Transparency & Fairness vs. Net Neutrality
Today, broadband providers have to carry all kinds of traffic that they can't block -- content, Web pages, platform services and other modes of communication –- because of the principles of net neutrality.
In order to address net neutrality, let’s examine a bit of history.
The Pacific Telegraph Act of 1860 called for the simplest net neutrality scheme: All messages -- in this case, telegrams -- had the same characteristics. All messages were to be treated equally. There was the simplest possible traffic management (FIFO), and this simple traffic policy prioritized government messages. All these features were approved in Chapter 137 U.S. Statutes by the 36th Congress. Now it’s 150 years later.
The Internet is perceived as neutral -- a fundamental right of every person on the planet. Traffic management exists to manage limitations in capacity and different services through quality of service (QoS) and multiprotocol label switching (MPLS). The question is: Should all IP packets be treated equally? This is a difficult and important question.
Telecommunications law specifies distributing, preventing, restricting or delaying the transmission or delivery of a telecommunication message as a criminal offense. It’s punishable by up to three years imprisonment (although it is rarely implemented if at all).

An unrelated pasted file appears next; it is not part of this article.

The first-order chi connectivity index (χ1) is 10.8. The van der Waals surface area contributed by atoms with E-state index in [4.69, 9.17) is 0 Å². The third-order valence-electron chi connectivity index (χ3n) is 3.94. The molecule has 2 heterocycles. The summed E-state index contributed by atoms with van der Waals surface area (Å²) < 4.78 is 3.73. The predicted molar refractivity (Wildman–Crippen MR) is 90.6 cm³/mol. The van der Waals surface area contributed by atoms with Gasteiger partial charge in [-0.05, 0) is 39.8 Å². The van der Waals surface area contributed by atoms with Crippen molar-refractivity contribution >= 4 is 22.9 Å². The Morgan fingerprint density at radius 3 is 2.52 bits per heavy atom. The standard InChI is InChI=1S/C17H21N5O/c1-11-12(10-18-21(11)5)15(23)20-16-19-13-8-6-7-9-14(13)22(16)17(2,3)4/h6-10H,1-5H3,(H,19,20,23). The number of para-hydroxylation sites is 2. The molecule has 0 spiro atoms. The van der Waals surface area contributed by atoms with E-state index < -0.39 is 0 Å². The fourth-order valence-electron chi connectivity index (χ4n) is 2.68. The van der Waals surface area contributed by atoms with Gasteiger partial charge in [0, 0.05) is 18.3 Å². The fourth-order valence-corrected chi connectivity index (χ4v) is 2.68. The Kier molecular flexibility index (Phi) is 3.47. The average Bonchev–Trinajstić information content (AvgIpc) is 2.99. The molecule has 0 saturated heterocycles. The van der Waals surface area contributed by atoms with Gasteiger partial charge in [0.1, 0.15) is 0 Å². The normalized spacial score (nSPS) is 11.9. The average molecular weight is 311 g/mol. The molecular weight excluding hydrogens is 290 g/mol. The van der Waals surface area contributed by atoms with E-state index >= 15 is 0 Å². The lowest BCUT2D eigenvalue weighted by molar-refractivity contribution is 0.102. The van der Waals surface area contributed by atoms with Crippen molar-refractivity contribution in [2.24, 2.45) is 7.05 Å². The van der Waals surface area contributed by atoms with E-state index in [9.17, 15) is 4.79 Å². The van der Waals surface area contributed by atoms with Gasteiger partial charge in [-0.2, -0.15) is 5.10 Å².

Early disruptions of that model included attempts by some mobile service providers to block VoIP traffic on mobile broadband networks (as it did for wireline networks). This attempt was rejected by regulators and the FCC faster than a speeding bullet. Telecom laws were amended last year to allow principles of net neutrality, subject to fair and efficient traffic management. The regulator may now decide which traffic management practices are deemed “fair and efficient."
In the United States, the top two carriers have appealed this decision, and it is still being worked out. Meanwhile, the Internet continues to improve.
So, what does limited capacity mean? Simply put:
- Bandwidth limitation, latency, jitter, packet loss
- Temporary Congestion especially as HDTV and 3-D technologies spread on the Internet
What services are most sensitive to limited capacity?
- VoIP telephony
- Video conferencing
- Gaming applications
- Streaming video (which will truly take off in 2014)
- Cloud services –- though the jury is out on the impact this will have on the network
- File Transfer/Sharing
- Social Networks
- Normal Browsing
- Helps encourage the free flow of ideas and content
- Provides access to a wide variety of services
- Provides access for the development of new services
- Offers incentive to develop new services
- Offers free choice for customers
- Providing good services
- Becoming more than just a dumb pipe
- Reduced income from value added services (VAS)
- Reduced return on investment
- Losing captive customers